Quantitative measurements of GNP uptake by brain endothelial cells

Flame Atomic Absorption Spectroscopy (FAAS, SpectrAA 140, Agilent Technologies) was used in order to determine the amount of the different sized GNPs within the cells. Samples were melted with aqua regia acid (a mixture of nitric acid and hydrochloric acid in a volume ratio of (1:3)), filtered and diluted to a final volume of 5 mL. Gold concentration was determined according to absorbance values, compared to a calibration curve that was prepared with known gold concentrations. All samples were analyzed by FAAS under the same experimental conditions.

Synthesis of fluorescent coated barbiturate-GNPs

Rodamine B and PEG-amine were attached to the barbiturate-GNPs by stirring with EDC and NHS for one hour. The mixture was stirred for 3 hours and then centrifuged in order to remove excess rodamone B.

Confocal microscopy experiment

Fluorescent coated barbiturate-GNPs were incubated with the brain endothelial cells for 30 min at 37°C. Then, cells were incubated with the fluorescent lipophilic dye, DiO (Biotium, Inc., Hayward, CA) diluted in DMSO in a final concentration of 10uM in the culture medium for 15 min at 37°C. The cells were subsequently washed three times in PBS prior to confocal imaging using Leica TCS SP5 with Acousto-Optical Beam Splitter microscope to acquire fluorescent and bright field images.

Abbreviations

BBB: 

Blood brain barrier

CNS: 

Central nervous system

BECF: 

Brain extracellular fluid

GNPs: 

Gold nanoparticles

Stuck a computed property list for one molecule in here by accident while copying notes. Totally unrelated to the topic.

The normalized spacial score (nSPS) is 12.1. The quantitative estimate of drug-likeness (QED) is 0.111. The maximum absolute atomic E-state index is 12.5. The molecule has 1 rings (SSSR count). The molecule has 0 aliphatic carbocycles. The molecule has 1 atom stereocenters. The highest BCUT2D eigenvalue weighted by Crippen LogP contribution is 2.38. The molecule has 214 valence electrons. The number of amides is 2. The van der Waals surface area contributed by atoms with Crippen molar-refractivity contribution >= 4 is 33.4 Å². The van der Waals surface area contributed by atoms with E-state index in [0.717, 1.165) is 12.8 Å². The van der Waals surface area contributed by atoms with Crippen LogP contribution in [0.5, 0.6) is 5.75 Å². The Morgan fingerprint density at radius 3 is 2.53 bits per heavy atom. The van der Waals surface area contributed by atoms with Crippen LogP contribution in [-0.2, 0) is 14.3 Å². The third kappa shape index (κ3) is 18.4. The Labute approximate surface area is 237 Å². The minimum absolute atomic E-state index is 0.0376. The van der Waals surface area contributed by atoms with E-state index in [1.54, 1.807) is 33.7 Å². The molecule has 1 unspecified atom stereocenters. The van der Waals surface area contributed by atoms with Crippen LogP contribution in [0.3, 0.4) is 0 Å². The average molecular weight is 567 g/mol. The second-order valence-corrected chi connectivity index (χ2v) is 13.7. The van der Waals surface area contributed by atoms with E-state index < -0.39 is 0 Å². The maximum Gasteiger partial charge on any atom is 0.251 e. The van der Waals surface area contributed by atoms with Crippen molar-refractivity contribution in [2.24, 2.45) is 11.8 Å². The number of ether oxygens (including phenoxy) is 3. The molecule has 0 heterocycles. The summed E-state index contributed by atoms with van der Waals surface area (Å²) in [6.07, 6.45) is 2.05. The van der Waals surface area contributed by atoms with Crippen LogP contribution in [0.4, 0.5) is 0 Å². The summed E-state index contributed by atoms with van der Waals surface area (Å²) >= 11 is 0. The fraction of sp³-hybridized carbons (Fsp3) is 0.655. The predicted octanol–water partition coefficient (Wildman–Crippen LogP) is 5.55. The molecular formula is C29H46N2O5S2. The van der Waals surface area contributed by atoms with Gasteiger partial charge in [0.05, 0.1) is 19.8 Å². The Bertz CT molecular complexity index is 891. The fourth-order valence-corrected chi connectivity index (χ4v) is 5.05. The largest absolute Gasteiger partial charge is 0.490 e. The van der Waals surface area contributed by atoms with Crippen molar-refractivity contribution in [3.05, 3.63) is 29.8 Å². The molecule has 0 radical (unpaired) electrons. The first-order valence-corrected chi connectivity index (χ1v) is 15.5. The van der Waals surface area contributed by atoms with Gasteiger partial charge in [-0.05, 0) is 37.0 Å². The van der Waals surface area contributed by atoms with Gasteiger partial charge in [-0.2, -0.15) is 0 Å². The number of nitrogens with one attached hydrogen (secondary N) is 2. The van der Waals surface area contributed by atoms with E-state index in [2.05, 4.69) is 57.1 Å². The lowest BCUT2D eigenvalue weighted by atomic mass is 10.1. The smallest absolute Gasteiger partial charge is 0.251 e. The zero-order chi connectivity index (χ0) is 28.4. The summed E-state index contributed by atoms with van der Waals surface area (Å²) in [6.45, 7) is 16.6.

TEM: 

Transmission electron microscopy

SPR: 

Surface plasmon resonance

DLS: 

Dynamic Light Scattering

FTIR: 

Fourier Transform Infrared

FAAS: 

Flame Atomic Absorption Spectroscopy

Declarations

Acknowledgments

This work was supported by the Israel Cancer Research Fund (ICRF), by Teva Pharmaceutical Industries Ltd. under the Israeli National Network of Excellence in Neuroscience (NNE) established by Teva and by the Christians for Israel Chair in Medical Research.

Authors’ Affiliations

(1)
Faculty of Engineering & the Institute of Nanotechnology and Advanced Materials, Bar-Ilan University
(2)
The Department of Chemistry & the Institute of Nanotechnology and Advanced Materials, Bar-Ilan University

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© Shilo et al.; licensee BioMed Central. 2015

This is an Open Access article distributed under the terms of the Creative Commons Attribution License (http://creativecommons.org/licenses/by/4.0), which permits unrestricted use, distribution, and reproduction in any medium, provided the original work is properly credited. The Creative Commons Public Domain Dedication waiver (http://creativecommons.org/publicdomain/zero/1.0/) applies to the data made available in this article, unless otherwise stated.